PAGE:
coffee?
6. W h o discovered the Pacific
Ocean?
7. W h y do dogs get rabies shots?
8. How many pints are in a gallon?
9. W h e r e is the Grand Canyon?
10. W h i c h states in the US border on
Mexico?
1 1 . What should you do before you
launder a new shirt?

my friends gave me a
surprise party and we all
had a great time
in northern Arizona
probably on the floor in
her closet
read the washing
instructions
because smoke from
cigarettes can cause
people to get sick
so they won't get rabies
Texas, Arizona, and
California
because Uncle Dave was
telling jokes
to protect t h e m from
breathing the smoke

W h y should you keep medicine


out of the reach of children?

13.

What kind of salad dressings do


you have?
How did the plumber stop the
leak?
W h y can't people smoke in
airplanes?
W h y do the firefighters wear
breathing masks when they go
into the burning building?
W h e n should I plant the
vegetables in my garden?
W h e r e did Dianna put her ice
skates?

15.
16.

17.
18.

whenever the soil gets


dried out

Circuit Publications

12.

14.

19. twenty dollars


20.

W h y did Gloria leave the party


early on Sunday?
What do you remember about
your eleventh birthday?

111

19.

W h y was everyone laughing?

20.

How much did that watch cost?

Pretend that you're a TV talk show host. Your job is to interview famous
people. You should ask questions leading your special guests to talk
about things that would interest the audience. For example, people
would probably be interested in:

1. where the famous person grew up


2. what he did to learn to do the things that
he or she is famous for
3. who some special people in her life are
4. where he is living now
5. where he has traveled
6. what he liked about some of these places
7. when she first became interested in her special career
8. just what it is that he is best known for
9. other things that she has done that she is proud of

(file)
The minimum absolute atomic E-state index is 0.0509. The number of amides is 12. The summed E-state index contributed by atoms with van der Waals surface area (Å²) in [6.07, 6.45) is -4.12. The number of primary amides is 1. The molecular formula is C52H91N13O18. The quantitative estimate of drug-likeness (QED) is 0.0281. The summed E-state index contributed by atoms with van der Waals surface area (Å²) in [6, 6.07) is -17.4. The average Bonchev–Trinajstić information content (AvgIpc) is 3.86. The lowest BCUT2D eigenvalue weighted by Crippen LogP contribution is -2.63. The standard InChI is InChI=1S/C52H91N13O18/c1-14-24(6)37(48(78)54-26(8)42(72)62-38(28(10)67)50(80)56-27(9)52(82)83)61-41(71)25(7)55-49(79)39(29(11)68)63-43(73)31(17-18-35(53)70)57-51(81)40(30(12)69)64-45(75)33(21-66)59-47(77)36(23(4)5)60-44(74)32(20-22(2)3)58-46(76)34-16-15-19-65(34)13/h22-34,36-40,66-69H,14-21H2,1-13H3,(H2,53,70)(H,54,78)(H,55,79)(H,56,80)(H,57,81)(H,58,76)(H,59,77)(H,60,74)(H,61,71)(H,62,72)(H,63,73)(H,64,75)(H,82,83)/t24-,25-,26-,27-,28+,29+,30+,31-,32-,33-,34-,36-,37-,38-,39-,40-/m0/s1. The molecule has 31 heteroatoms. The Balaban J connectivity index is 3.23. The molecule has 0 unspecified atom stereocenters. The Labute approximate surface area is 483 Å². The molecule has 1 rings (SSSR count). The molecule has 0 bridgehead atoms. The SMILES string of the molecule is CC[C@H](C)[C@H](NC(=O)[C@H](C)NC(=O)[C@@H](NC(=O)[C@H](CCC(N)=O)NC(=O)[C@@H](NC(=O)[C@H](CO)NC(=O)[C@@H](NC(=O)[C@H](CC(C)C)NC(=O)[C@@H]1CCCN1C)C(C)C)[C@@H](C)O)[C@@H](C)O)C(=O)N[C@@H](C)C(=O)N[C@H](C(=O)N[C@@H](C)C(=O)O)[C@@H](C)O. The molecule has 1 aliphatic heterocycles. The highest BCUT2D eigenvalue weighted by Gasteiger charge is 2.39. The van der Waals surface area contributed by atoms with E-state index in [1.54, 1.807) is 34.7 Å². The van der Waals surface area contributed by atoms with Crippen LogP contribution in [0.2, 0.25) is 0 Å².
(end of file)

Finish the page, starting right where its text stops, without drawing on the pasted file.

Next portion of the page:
10. his family
1 1 . his favorite books, movies, TV shows
12. her hobbies
13. where she likes to go on vacation
14. what some of the special times or events in his career
15. what kinds of things she might plan to do in the future
Here are some ideas of some famous people who might be interviewed
on your TV show. Use your imagination! Take turns with a partner
being the interviewer and the famous person. Ask and answer
questions that would interest an audience.

1.
2.
3.
4.
5.
6.
7.
8.
9.
10.
11.
12.

13.

a scientist who made an


amazing discovery
a famous chef
the mayor of your town
the president
an astronaut who walked
on another planet
a doctor who can perform
life-saving operations
a famous artist
a rock star
a movie actor
an author of books that you
like to read
Miss America
the winner of a great
sailing contest

Circuit Publications

14.
15.
16.
17.
18.
19.

20.
21.
22.

112

the M V P of the team that won


the World Series
a long distance truck driver
chief of staff of the U.S.
A r m e d Forces
the New York City Chief of Police
the leader of the United Nations
an engineer or architect who
designed a special bridge
director of the H u m a n e Society of
the U.S., an organization protectin
animals from cruelty
a rocket scientist
Surgeon General of the
United States
a cartoon character who came to
life for a day

Below is a map of the continental United


States which shows states and their respective
time zones. Pretend that you want to know
what time it is in one time zone when it's a
different time in a different time zone. Use the
information below to develop questions. Your
partner should answer your questions. You
want to know what time it is in:
1.
2.
3.
4.
5.
6.
7.
8.
9.
10.
11.
12.
13.
14.
15.
16.

Example:
What time is it in New York City when
it's 12:00 P.M. in San Diego, California?
It's 9:00 P.M. in New York City.

Seattle, Washington when it's 3:00 A.M. in Raleigh, North Carolina


Tulsa, Oklahoma when it's 1:00 P.M. in Los Angeles, California
Denver, Colorado when it's 2:00 A.M. in New York, New York
Pittsburgh, Pennsylvania when it's 6:00 P.M. in DeMoines, Iowa
Salt Lake City, Utah when it's 11:00 A.M. in Wheeling, West Virginia
Savannah, Georgia when it's 4:00 P.M. in San Francisco, California
Arlington, Virginia when it's 2:00 P.M. in Detroit, Michigan
Phoenix, Arizona when it's 8:00 P.M. in Cleveland, Ohio
Wichita, Kansas when it's 5:00 A.M. in Santa Fe, New Mexico
Shreveport, Louisiana when it's 7:00 P.M. in Miami, Florida
Duluth, Minnesota when it's 12:00 A.M. in Boston, Massachusetts
Billings, Montana when it's 11:00 A.M. in Lansing, Michigan
Burlington, Vermont when it's 3:00 P.M. in Dallas, Texas
Greenville, South Carolina when it's 10:00 A.M. in Portland, Maine
Little Rock, Arkansas when it's 9:00 A.M. in Arlington, Virginia
Providence, Rhode Island when it's 1:00 A.M. in Portland, Oregon

\
Virginia^

South Carolina

Florida

Circuit Publications

113